Writing single pixels is a non-starter if you want any performance, even if you don't go through the overhead of a BIOS call for each pixel.
Graphics libraries in and around the EGA era were based on drawing entire lines at a time, curved lines that were segments of axis-parallel elipses, and things like filled rectangles and circles.
The interior of the big flat fills could be sped up by manipulating the write mask register: by setting more than one bit, more than one of the bit planes would accept writes at the same time, so to write a single word of FFFF or 0000 you could set or clear the bits of 16 pixels in any combination of planes you wanted. You'd first write all the planes you want to set to 0 all at once, then all the planes you want to set to 1 (or, of course, vice versa). At the boundaries of your shape, where you need to partially keep the screen content within a word or byte, you'd need to switch to a slower plane-by-plane implementation.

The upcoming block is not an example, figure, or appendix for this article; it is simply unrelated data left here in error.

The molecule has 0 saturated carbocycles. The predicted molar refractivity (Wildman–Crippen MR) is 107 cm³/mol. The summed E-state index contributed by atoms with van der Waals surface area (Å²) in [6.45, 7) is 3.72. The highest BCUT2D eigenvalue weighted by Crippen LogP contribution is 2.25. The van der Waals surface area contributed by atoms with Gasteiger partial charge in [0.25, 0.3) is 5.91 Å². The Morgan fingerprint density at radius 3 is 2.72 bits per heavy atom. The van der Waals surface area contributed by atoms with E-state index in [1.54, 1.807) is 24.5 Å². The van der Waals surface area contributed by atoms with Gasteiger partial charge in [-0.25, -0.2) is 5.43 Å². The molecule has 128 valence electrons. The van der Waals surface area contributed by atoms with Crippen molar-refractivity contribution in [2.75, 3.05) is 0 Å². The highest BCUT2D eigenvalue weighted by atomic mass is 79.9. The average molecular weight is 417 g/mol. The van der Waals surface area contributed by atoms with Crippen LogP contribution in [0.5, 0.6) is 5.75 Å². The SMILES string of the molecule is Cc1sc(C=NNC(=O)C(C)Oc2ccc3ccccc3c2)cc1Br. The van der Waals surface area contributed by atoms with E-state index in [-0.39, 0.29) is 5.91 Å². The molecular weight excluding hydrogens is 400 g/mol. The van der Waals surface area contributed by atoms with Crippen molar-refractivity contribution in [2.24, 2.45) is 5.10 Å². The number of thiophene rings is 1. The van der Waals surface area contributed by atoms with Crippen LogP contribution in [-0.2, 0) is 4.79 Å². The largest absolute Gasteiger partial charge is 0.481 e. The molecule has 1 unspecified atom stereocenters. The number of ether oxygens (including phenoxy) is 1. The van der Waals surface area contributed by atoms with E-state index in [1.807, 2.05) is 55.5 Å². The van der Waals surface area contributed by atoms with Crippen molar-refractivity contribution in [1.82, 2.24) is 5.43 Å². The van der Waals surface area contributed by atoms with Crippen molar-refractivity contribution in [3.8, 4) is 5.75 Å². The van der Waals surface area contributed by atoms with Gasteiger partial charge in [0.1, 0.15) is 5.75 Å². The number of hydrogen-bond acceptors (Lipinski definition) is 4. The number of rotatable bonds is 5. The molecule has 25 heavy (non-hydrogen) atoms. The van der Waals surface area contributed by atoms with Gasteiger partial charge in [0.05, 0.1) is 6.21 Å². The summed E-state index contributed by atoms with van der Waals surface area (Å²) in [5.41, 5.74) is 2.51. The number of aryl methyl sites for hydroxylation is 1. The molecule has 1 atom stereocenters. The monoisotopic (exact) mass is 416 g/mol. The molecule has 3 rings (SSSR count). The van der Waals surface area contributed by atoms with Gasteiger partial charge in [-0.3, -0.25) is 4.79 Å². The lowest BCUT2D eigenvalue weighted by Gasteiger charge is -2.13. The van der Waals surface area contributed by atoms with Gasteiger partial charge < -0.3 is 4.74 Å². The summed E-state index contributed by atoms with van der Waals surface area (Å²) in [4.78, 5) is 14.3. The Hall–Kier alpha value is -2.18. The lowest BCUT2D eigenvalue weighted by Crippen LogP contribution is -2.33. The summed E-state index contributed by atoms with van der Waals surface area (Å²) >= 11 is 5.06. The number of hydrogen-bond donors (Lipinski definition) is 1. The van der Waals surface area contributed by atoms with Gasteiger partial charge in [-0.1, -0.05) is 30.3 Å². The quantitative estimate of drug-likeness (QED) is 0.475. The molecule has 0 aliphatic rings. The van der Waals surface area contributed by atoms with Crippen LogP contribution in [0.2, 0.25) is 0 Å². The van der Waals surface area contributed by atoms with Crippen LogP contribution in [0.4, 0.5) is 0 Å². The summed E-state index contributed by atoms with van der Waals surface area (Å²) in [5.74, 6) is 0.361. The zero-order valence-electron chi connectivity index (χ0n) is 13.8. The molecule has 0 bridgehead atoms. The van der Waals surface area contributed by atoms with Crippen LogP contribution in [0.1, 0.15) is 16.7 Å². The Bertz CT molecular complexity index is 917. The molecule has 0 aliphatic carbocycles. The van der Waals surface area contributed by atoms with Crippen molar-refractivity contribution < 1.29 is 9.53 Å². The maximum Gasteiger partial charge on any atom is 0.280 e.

If you wanted more intricate graphics than you could make with plain lines or fills, you would blit (in software) bitmaps to the screen from a pre-rendered in-memory representation that was already split into planes and bytes the right way. If you wanted smooth horizontal movement, you would have 8 rendered versions of each bitmap depending on the horizontal position of the image relative to the byte boundaries.
Draw single pixels only as an absolute last resort.